What Is a Sheriff’s Sale?
A sheriff’s sale is a public auction at which property that has been defaulted on is repossessed. The proceeds from the sale are used to pay mortgage lenders, banks, tax collectors, and other litigants who have lost money on the property.
Sheriff's sales happen at the end of the foreclosure process when the initial property owner can no longer make good on their mortgage payments. They can also occur to satisfy judgment and tax liens ordered by a court.
- A sheriff’s sale auctions off defaulted or repossessed properties at the end of the foreclosure process.
- At the auction, members of the public may bid on the seized property, often sold in as-is condition.
- Sale proceeds pay back the mortgage lenders, banks, tax collectors, and other claimants.
- A sheriff’s sale may occur to satisfy a court order on a lienholder.
How a Sheriff’s Sale Works
A sheriff's sale auction occurs only after the lender has notified the borrower of default and has allowed for a grace period for the borrower to catch up on mortgage payments. The auction is designed for the lender to get repaid quickly for the loan that is then in default.
These auctions often occur on a city’s courthouse steps, managed by the local law enforcement authorities, which is why they are called sheriff's sales. The property is auctioned to the highest bidder at a publicly announced place, date, and time, with notices of each auction found in local newspapers and on many online venues.
To understand the steps that precede a sheriff’s sale, you first must understand how mortgages and the foreclosure process work. A mortgage is a debt instrument that is secured by a specific property called collateral. The borrower must meet his or her obligation to repay the number of interest and principal payments agreed to in the loan contract in a timely manner.
Homeowners, in turn, take out mortgages to leverage a large portion of the cost of their home that they cannot pay upfront. The buyer uses the home as collateral to the lending institution. In the event of a default on the mortgage, the lending institution has a claim on that property.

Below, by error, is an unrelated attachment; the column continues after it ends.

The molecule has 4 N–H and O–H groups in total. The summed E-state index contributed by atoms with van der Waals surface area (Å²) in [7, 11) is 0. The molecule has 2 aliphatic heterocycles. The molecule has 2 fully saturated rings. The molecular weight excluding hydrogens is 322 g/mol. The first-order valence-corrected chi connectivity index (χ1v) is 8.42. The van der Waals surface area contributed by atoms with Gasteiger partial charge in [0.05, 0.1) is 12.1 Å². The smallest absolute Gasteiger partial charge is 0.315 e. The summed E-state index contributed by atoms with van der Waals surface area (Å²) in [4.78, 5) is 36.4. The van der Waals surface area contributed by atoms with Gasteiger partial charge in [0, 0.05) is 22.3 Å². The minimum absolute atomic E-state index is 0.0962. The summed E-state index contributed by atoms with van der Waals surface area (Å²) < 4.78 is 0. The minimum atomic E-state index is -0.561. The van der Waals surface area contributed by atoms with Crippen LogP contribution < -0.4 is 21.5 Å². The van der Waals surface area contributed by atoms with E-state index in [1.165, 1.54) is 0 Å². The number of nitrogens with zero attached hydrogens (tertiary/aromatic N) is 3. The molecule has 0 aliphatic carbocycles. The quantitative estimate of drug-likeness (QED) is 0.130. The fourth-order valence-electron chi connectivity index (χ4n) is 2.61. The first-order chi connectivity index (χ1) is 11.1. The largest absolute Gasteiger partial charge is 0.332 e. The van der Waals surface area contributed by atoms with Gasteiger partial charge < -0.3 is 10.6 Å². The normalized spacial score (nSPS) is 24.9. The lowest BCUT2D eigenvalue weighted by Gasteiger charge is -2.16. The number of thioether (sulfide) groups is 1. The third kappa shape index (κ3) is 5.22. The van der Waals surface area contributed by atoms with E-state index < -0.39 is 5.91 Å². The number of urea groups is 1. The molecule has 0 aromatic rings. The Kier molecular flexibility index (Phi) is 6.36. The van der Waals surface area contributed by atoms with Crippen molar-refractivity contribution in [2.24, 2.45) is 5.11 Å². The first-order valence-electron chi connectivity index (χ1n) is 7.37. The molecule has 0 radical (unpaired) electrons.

A foreclosure is a legal act in which the property used as collateral in the mortgage document is sold to satisfy the debt when the owner defaults on the mortgage payments. Ownership is then passed to the holder of the mortgage or a third party that has now purchased the property at a foreclosure sale.
Enforcement of foreclosures, including related evictions for the property, are carried out by local law enforcement. The sheriff’s office is not interested in hanging onto a house, and banks don’t want to be in the landlord business. Therefore, auctions are conducted quite rapidly once the foreclosure has wrapped up.
Foreclosure proceedings can also be initiated by a tax authority. When income and property taxes go unpaid, the federal government, municipalities, and other tax authorities can attach tax liens to real estate. Whoever attaches the lien to the property now has a claim on that property. If these liens go unpaid, tax authorities can pursue this unpaid debt through the court system and foreclosure proceedings.
The owner of a defaulted property generally has the right of redemption, meaning the owner can regain it by paying in full the lien and associated costs even after it is auctioned off, though the law varies depending on location.
If the property is sold through a regular foreclosure auction, the lender is usually selling a property it repossessed on its own. However, if the property is to be auctioned off through a sheriff’s sale, the foreclosure cannot take place without authorization from a court. Once the lending institution or taxing authority receives a judgment, the court will issue a directive for the sheriff’s office to auction the property.
In many states, the owner of the defaulted property may be able to regain it—even after the auction—by paying in full the lien and any associated costs. Called the “right of redemption,” this law varies from state to state or even among counties and municipalities.
Mortgage lending discrimination is illegal. If you think you've been discriminated against based on race, religion, sex, marital status, use of public assistance, national origin, disability, or age, there are steps you can take. One such step is to file a report to the Consumer Financial Protection Bureau or with the U.S. Department of Housing and Urban Development (HUD).